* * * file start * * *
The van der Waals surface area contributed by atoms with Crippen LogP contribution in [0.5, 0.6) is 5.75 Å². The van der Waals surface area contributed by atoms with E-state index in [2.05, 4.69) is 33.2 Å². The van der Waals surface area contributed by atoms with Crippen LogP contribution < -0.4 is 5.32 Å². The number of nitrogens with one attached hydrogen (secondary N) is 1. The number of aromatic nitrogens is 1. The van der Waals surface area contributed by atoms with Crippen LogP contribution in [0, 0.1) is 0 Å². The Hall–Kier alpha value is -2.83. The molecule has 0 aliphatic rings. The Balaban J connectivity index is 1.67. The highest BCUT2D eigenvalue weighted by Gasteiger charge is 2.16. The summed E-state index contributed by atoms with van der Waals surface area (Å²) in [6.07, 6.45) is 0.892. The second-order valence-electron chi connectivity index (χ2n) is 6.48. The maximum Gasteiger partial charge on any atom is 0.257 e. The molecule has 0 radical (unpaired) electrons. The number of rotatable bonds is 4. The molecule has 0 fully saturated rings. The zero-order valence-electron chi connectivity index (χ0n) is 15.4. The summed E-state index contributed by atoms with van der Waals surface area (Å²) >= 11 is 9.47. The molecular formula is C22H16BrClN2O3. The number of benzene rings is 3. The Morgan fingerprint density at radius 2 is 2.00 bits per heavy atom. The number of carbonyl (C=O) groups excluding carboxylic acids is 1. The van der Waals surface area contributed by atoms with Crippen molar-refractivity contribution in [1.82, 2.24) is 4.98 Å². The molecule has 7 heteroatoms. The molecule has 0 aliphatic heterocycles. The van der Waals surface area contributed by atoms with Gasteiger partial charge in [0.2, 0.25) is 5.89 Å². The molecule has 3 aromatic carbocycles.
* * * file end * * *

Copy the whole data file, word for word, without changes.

The van der Waals surface area contributed by atoms with Crippen LogP contribution in [0.5, 0.6) is 5.75 Å². The van der Waals surface area contributed by atoms with E-state index in [2.05, 4.69) is 33.2 Å². The van der Waals surface area contributed by atoms with Crippen LogP contribution < -0.4 is 5.32 Å². The number of nitrogens with one attached hydrogen (secondary N) is 1. The number of aromatic nitrogens is 1. The van der Waals surface area contributed by atoms with Crippen LogP contribution in [0, 0.1) is 0 Å². The Hall–Kier alpha value is -2.83. The molecule has 0 aliphatic rings. The Balaban J connectivity index is 1.67. The highest BCUT2D eigenvalue weighted by Gasteiger charge is 2.16. The summed E-state index contributed by atoms with van der Waals surface area (Å²) in [6.07, 6.45) is 0.892. The second-order valence-electron chi connectivity index (χ2n) is 6.48. The maximum Gasteiger partial charge on any atom is 0.257 e. The molecule has 0 radical (unpaired) electrons. The number of rotatable bonds is 4. The molecule has 0 fully saturated rings. The zero-order valence-electron chi connectivity index (χ0n) is 15.4. The summed E-state index contributed by atoms with van der Waals surface area (Å²) >= 11 is 9.47. The molecular formula is C22H16BrClN2O3. The number of benzene rings is 3. The Morgan fingerprint density at radius 2 is 2.00 bits per heavy atom. The number of carbonyl (C=O) groups excluding carboxylic acids is 1. The van der Waals surface area contributed by atoms with Crippen molar-refractivity contribution in [1.82, 2.24) is 4.98 Å². The molecule has 7 heteroatoms. The molecule has 0 aliphatic heterocycles. The van der Waals surface area contributed by atoms with Gasteiger partial charge in [0.2, 0.25) is 5.89 Å². The molecule has 3 aromatic carbocycles.